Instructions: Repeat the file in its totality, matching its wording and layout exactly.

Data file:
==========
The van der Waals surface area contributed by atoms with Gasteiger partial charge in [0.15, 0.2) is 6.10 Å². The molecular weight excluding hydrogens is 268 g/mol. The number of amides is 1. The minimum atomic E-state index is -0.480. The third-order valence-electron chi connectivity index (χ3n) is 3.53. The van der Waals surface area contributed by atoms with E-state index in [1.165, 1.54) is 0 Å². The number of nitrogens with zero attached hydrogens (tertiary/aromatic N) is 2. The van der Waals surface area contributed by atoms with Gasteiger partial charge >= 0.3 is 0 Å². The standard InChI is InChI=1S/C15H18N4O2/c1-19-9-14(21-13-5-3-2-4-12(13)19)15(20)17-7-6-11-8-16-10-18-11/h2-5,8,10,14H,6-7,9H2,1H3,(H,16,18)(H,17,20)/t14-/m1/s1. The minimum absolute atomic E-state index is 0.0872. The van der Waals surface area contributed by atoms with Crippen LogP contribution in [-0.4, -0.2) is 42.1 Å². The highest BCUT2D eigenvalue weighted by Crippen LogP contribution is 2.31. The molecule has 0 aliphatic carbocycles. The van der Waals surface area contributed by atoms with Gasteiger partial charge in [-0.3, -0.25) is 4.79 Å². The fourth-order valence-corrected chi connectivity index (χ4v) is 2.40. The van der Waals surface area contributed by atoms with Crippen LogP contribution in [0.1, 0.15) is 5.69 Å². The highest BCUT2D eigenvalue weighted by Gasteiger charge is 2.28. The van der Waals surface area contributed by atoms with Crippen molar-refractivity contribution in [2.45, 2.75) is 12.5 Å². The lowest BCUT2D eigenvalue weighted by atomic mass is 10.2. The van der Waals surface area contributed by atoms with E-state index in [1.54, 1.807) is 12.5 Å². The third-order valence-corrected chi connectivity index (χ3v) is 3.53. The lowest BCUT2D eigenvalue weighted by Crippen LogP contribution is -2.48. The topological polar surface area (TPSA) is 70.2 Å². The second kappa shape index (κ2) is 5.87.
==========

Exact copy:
The van der Waals surface area contributed by atoms with Gasteiger partial charge in [0.15, 0.2) is 6.10 Å². The molecular weight excluding hydrogens is 268 g/mol. The number of amides is 1. The minimum atomic E-state index is -0.480. The third-order valence-electron chi connectivity index (χ3n) is 3.53. The van der Waals surface area contributed by atoms with E-state index in [1.165, 1.54) is 0 Å². The number of nitrogens with zero attached hydrogens (tertiary/aromatic N) is 2. The van der Waals surface area contributed by atoms with Gasteiger partial charge >= 0.3 is 0 Å². The standard InChI is InChI=1S/C15H18N4O2/c1-19-9-14(21-13-5-3-2-4-12(13)19)15(20)17-7-6-11-8-16-10-18-11/h2-5,8,10,14H,6-7,9H2,1H3,(H,16,18)(H,17,20)/t14-/m1/s1. The minimum absolute atomic E-state index is 0.0872. The van der Waals surface area contributed by atoms with Crippen LogP contribution in [-0.4, -0.2) is 42.1 Å². The highest BCUT2D eigenvalue weighted by Crippen LogP contribution is 2.31. The molecule has 0 aliphatic carbocycles. The van der Waals surface area contributed by atoms with Gasteiger partial charge in [-0.3, -0.25) is 4.79 Å². The fourth-order valence-corrected chi connectivity index (χ4v) is 2.40. The van der Waals surface area contributed by atoms with Crippen LogP contribution in [0.1, 0.15) is 5.69 Å². The highest BCUT2D eigenvalue weighted by Gasteiger charge is 2.28. The van der Waals surface area contributed by atoms with Crippen molar-refractivity contribution in [2.45, 2.75) is 12.5 Å². The lowest BCUT2D eigenvalue weighted by atomic mass is 10.2. The van der Waals surface area contributed by atoms with E-state index in [1.54, 1.807) is 12.5 Å². The third-order valence-corrected chi connectivity index (χ3v) is 3.53. The lowest BCUT2D eigenvalue weighted by Crippen LogP contribution is -2.48. The topological polar surface area (TPSA) is 70.2 Å². The second kappa shape index (κ2) is 5.87.